ISSN 1214-0287 (on-line), ISSN 1214-021X (printed)
J Appl Biomed
Volume 11 (2013), No 4
DOI 10.2478/v10136-012-0041-8

The heterochromatin condensation state in central nuclear regions of individual granulocytes

Karel Smetana, Dana Mikulenkova, Hana Klamova

Address: Karel Smetana, Institute of Hematology and Blood Transfusion, U nemocnice 1, Prague 2, 128 20 Czech Republic
karel.smetana@ukt.cz

Received 30th May 2013.
Revised 4th July 2013.
Published online 8th July 2013.

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SUMMARY
The knowledge on the heterochromatin condensation state (HChCS) in central nuclear “gene rich” regions is limited although the heterochromatin reflects the gene silencing. Therefore, the HChCS in these regions was studied in proliferating granulocytic progenitors and terminally differentiated (mature) neutrophilic granulocytes. The HChCS was measured using computer assisted image optical densitometry at the single cell level. The bone marrow smears of patients with chronic myeloid leukemia represented a convenient model because of the increased number of progenitor and mature cells for density measurements. In addition, the heterochromatin density of central nuclear regions was also measured in myeloblasts of the K 562 cell lineage originated from the patient with that disease. The HChCS in central nuclear regions of both granulocytic progenitors and mature granulocytes was heterogeneous. The maximal and minimal density values were about 9-10 per cent above and below mean values in both myeloblasts and mature granulocytes. The heavy condensed heterochromatin of central nuclear region might reflect the location of silent genes during the whole granulocytic development. In contrary, the less condensed heterochromatin structures in central nuclear regions of granulocytic progenitors and mature granulocytes might just represent foci with the potential for the gene activation regardless of the differentiation and maturation stage. The HChCS in central nuclear regions was larger in small nuclear segments of mature granulocytes than in large nuclei of their progenitors. The HChCS was also increased in apoptotic K 562 myeloblasts with the decreased nuclear diameter. Such phenomena opened an “old - new” question on mutual relationship between the reduced nuclear size and the HChCS.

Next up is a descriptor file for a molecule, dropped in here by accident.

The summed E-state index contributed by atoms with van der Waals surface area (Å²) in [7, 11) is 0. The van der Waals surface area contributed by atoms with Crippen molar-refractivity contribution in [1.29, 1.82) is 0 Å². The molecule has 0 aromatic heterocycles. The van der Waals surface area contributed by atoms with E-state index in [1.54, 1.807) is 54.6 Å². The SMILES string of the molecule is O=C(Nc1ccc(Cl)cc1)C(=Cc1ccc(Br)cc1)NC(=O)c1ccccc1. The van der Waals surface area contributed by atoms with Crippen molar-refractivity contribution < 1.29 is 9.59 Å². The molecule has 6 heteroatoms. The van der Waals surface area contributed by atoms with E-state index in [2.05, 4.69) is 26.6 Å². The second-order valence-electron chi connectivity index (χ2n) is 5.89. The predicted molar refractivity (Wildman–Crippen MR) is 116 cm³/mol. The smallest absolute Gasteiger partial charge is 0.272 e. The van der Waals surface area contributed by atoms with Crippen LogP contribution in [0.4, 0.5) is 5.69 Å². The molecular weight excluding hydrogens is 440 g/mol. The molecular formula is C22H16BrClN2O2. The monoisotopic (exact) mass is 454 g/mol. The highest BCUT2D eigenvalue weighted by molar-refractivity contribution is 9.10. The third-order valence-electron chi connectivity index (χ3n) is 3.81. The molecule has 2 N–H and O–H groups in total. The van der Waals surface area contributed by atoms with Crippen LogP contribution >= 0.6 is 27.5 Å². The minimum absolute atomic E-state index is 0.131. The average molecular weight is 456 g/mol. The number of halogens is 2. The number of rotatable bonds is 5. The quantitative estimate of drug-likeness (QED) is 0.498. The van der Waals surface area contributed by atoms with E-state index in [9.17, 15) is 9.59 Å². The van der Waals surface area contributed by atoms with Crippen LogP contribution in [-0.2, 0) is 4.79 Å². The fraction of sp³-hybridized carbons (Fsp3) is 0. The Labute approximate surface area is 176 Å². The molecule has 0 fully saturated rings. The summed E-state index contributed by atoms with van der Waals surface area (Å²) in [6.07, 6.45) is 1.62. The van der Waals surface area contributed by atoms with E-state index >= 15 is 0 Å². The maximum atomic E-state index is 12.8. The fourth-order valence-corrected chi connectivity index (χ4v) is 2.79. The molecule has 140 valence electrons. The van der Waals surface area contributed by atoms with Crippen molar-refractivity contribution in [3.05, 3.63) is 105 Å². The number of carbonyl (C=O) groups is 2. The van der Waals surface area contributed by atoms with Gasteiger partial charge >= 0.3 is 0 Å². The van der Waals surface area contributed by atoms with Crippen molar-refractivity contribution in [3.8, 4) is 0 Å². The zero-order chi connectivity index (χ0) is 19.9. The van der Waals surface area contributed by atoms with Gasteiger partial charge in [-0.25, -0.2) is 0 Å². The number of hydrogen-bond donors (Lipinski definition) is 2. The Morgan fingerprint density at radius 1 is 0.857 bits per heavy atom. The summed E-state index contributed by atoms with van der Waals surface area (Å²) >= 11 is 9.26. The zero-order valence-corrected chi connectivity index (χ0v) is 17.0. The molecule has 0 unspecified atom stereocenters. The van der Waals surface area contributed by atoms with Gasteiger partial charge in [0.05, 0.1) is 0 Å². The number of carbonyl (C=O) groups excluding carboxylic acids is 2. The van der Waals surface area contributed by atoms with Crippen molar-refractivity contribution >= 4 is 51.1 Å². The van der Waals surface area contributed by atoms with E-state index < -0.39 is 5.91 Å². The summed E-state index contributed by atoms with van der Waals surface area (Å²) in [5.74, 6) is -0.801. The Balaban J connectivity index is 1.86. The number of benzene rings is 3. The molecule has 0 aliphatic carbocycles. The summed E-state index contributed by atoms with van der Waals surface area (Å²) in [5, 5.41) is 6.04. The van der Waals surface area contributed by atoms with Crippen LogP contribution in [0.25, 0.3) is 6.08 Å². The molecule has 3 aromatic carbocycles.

KEY WORDS
heterochromatin quantitative densitometry; leukemic granulocytes; central nuclear regions

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